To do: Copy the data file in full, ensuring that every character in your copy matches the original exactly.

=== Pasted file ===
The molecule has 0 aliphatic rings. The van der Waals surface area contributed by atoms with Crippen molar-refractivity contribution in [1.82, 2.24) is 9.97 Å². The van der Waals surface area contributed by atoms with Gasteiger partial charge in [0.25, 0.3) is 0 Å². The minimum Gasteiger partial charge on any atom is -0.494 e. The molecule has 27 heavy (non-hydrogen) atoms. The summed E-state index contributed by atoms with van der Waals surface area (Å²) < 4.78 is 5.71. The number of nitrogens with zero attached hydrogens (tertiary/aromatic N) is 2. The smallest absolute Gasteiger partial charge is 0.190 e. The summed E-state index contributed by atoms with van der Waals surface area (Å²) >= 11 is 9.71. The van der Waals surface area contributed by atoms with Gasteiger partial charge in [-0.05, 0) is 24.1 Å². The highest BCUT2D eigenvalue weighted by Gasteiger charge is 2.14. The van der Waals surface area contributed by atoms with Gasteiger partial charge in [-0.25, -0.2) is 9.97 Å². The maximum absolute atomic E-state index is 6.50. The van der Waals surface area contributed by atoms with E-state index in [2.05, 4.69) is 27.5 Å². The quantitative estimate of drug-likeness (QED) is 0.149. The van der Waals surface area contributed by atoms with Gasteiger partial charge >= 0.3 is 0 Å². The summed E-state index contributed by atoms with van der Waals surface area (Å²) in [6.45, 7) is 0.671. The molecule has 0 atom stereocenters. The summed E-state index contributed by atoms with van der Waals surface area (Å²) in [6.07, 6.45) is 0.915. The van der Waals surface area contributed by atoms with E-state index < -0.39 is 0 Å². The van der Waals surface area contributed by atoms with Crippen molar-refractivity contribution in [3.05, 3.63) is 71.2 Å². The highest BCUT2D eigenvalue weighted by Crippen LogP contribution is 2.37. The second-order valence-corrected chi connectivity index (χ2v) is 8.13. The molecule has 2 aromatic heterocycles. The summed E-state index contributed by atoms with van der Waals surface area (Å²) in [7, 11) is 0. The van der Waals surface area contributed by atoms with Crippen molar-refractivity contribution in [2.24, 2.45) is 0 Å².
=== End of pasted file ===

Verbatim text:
The molecule has 0 aliphatic rings. The van der Waals surface area contributed by atoms with Crippen molar-refractivity contribution in [1.82, 2.24) is 9.97 Å². The van der Waals surface area contributed by atoms with Gasteiger partial charge in [0.25, 0.3) is 0 Å². The minimum Gasteiger partial charge on any atom is -0.494 e. The molecule has 27 heavy (non-hydrogen) atoms. The summed E-state index contributed by atoms with van der Waals surface area (Å²) < 4.78 is 5.71. The number of nitrogens with zero attached hydrogens (tertiary/aromatic N) is 2. The smallest absolute Gasteiger partial charge is 0.190 e. The summed E-state index contributed by atoms with van der Waals surface area (Å²) >= 11 is 9.71. The van der Waals surface area contributed by atoms with Gasteiger partial charge in [-0.05, 0) is 24.1 Å². The highest BCUT2D eigenvalue weighted by Gasteiger charge is 2.14. The van der Waals surface area contributed by atoms with Gasteiger partial charge in [-0.25, -0.2) is 9.97 Å². The maximum absolute atomic E-state index is 6.50. The van der Waals surface area contributed by atoms with E-state index in [2.05, 4.69) is 27.5 Å². The quantitative estimate of drug-likeness (QED) is 0.149. The van der Waals surface area contributed by atoms with Gasteiger partial charge >= 0.3 is 0 Å². The summed E-state index contributed by atoms with van der Waals surface area (Å²) in [6.45, 7) is 0.671. The molecule has 0 atom stereocenters. The summed E-state index contributed by atoms with van der Waals surface area (Å²) in [6.07, 6.45) is 0.915. The van der Waals surface area contributed by atoms with E-state index < -0.39 is 0 Å². The van der Waals surface area contributed by atoms with Crippen molar-refractivity contribution in [3.05, 3.63) is 71.2 Å². The highest BCUT2D eigenvalue weighted by Crippen LogP contribution is 2.37. The second-order valence-corrected chi connectivity index (χ2v) is 8.13. The molecule has 2 aromatic heterocycles. The summed E-state index contributed by atoms with van der Waals surface area (Å²) in [7, 11) is 0. The van der Waals surface area contributed by atoms with Crippen molar-refractivity contribution in [2.24, 2.45) is 0 Å².